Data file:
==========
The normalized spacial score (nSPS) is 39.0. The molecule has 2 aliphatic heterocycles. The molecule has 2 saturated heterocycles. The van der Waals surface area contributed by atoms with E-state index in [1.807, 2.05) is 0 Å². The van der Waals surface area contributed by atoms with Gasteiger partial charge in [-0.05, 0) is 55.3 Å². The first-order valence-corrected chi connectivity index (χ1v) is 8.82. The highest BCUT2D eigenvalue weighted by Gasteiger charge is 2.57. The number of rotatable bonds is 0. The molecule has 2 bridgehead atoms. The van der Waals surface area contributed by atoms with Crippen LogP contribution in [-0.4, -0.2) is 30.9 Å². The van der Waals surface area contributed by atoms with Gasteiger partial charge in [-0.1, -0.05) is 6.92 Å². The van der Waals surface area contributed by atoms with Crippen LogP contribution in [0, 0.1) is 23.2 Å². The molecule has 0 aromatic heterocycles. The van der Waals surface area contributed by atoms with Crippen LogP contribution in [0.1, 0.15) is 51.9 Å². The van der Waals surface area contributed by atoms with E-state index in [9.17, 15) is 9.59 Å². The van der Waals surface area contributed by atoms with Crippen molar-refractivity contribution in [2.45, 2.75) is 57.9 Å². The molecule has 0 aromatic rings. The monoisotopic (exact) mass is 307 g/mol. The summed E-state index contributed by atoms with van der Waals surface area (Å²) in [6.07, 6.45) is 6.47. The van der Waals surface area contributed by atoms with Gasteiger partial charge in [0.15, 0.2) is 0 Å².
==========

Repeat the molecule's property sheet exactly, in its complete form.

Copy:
The normalized spacial score (nSPS) is 39.0. The molecule has 2 aliphatic heterocycles. The molecule has 2 saturated heterocycles. The van der Waals surface area contributed by atoms with E-state index in [1.807, 2.05) is 0 Å². The van der Waals surface area contributed by atoms with Gasteiger partial charge in [-0.05, 0) is 55.3 Å². The first-order valence-corrected chi connectivity index (χ1v) is 8.82. The highest BCUT2D eigenvalue weighted by Gasteiger charge is 2.57. The number of rotatable bonds is 0. The molecule has 2 bridgehead atoms. The van der Waals surface area contributed by atoms with Crippen LogP contribution in [-0.4, -0.2) is 30.9 Å². The van der Waals surface area contributed by atoms with Gasteiger partial charge in [-0.1, -0.05) is 6.92 Å². The van der Waals surface area contributed by atoms with Crippen LogP contribution in [0, 0.1) is 23.2 Å². The molecule has 0 aromatic heterocycles. The van der Waals surface area contributed by atoms with Crippen LogP contribution in [0.1, 0.15) is 51.9 Å². The van der Waals surface area contributed by atoms with E-state index in [9.17, 15) is 9.59 Å². The van der Waals surface area contributed by atoms with Crippen molar-refractivity contribution in [2.45, 2.75) is 57.9 Å². The molecule has 0 aromatic rings. The monoisotopic (exact) mass is 307 g/mol. The summed E-state index contributed by atoms with van der Waals surface area (Å²) in [6.07, 6.45) is 6.47. The van der Waals surface area contributed by atoms with Gasteiger partial charge in [0.15, 0.2) is 0 Å².